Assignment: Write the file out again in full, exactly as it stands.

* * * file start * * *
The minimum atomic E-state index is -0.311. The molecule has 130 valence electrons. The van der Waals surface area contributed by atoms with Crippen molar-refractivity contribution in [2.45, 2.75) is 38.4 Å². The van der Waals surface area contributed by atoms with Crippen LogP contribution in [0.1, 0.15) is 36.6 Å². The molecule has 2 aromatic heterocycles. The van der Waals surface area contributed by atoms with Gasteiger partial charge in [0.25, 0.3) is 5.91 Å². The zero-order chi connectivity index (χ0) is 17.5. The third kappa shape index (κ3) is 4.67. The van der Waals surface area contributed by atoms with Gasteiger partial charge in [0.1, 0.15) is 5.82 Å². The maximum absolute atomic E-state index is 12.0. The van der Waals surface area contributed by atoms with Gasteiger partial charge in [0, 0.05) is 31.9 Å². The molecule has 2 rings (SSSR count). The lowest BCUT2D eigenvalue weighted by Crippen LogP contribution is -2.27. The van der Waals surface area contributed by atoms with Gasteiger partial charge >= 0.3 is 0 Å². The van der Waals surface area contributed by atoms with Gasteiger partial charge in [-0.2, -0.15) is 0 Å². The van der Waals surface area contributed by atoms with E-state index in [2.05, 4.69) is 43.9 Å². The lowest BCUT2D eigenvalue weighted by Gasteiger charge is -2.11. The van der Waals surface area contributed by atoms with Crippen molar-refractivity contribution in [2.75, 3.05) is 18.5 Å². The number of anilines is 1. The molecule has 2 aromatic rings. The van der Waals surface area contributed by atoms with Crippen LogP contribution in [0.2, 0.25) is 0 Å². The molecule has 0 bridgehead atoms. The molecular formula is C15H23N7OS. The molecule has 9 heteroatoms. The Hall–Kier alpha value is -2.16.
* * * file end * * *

The minimum atomic E-state index is -0.311. The molecule has 130 valence electrons. The van der Waals surface area contributed by atoms with Crippen molar-refractivity contribution in [2.45, 2.75) is 38.4 Å². The van der Waals surface area contributed by atoms with Crippen LogP contribution in [0.1, 0.15) is 36.6 Å². The molecule has 2 aromatic heterocycles. The van der Waals surface area contributed by atoms with Gasteiger partial charge in [0.25, 0.3) is 5.91 Å². The zero-order chi connectivity index (χ0) is 17.5. The third kappa shape index (κ3) is 4.67. The van der Waals surface area contributed by atoms with Gasteiger partial charge in [0.1, 0.15) is 5.82 Å². The maximum absolute atomic E-state index is 12.0. The van der Waals surface area contributed by atoms with Gasteiger partial charge in [0, 0.05) is 31.9 Å². The molecule has 2 rings (SSSR count). The lowest BCUT2D eigenvalue weighted by Crippen LogP contribution is -2.27. The van der Waals surface area contributed by atoms with Gasteiger partial charge >= 0.3 is 0 Å². The van der Waals surface area contributed by atoms with Gasteiger partial charge in [-0.2, -0.15) is 0 Å². The van der Waals surface area contributed by atoms with E-state index in [2.05, 4.69) is 43.9 Å². The lowest BCUT2D eigenvalue weighted by Gasteiger charge is -2.11. The van der Waals surface area contributed by atoms with Crippen molar-refractivity contribution in [2.75, 3.05) is 18.5 Å². The number of anilines is 1. The molecule has 2 aromatic rings. The van der Waals surface area contributed by atoms with Crippen LogP contribution in [0.2, 0.25) is 0 Å². The molecule has 0 bridgehead atoms. The molecular formula is C15H23N7OS. The molecule has 9 heteroatoms. The Hall–Kier alpha value is -2.16.